A whitetail buck is silhouetted against the, "Montana Big Sky" along a ridge laden with Idaho fescue, a native bunchgrass and food source for various wildlife species of the Palouse Prairie.
The Palouse Prairie consists of eight western states of the American West. Palouse is a French-Canadian word for the Palus Indian Tribes found in the regions of the by-gone fur trading era. It means, "Land with short and thick grass."
This October buck is sniffing the air for the scent of a doe. It's whitetail mating season in Montana. Note the swollen, muscular neck - This is no guy to mess with!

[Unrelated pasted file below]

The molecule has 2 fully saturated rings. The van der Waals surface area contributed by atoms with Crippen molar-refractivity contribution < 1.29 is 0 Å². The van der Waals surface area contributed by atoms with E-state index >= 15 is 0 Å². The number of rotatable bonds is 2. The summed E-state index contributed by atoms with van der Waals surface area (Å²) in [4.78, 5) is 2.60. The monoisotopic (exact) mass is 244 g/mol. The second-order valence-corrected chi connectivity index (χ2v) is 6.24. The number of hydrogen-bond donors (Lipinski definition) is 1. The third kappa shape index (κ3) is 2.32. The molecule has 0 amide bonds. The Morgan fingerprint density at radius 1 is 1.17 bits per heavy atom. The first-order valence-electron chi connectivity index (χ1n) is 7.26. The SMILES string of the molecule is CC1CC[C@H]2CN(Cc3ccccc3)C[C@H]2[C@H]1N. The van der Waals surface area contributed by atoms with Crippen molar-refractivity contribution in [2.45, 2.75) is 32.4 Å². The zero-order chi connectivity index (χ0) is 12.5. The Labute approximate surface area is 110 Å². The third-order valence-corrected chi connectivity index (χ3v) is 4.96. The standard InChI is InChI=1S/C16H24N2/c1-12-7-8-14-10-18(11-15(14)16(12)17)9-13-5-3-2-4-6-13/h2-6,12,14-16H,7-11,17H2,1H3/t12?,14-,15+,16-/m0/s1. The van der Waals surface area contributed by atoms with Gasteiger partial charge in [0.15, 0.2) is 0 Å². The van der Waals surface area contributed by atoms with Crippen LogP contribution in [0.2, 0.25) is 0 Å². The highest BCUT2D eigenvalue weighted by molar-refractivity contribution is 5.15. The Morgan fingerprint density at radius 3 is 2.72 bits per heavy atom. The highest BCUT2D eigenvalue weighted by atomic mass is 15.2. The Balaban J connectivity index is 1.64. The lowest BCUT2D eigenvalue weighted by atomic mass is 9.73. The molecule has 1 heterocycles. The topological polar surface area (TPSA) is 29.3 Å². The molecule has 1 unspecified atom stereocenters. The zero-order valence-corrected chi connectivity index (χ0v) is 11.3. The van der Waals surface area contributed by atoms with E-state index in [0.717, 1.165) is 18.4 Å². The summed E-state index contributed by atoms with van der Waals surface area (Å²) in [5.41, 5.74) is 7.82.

Montana Whitetail Doe and Twin Fawns. These little guys were born later than normal; in the month of July instead of the normal April and May. Montana old-timers say that when the fawns are dropped in late summer, it indicates the arrival of a late winter, because the little late-drop fawns have difficulty surviving a typically normal to harsh winter, which usually arrives by late November in Montana.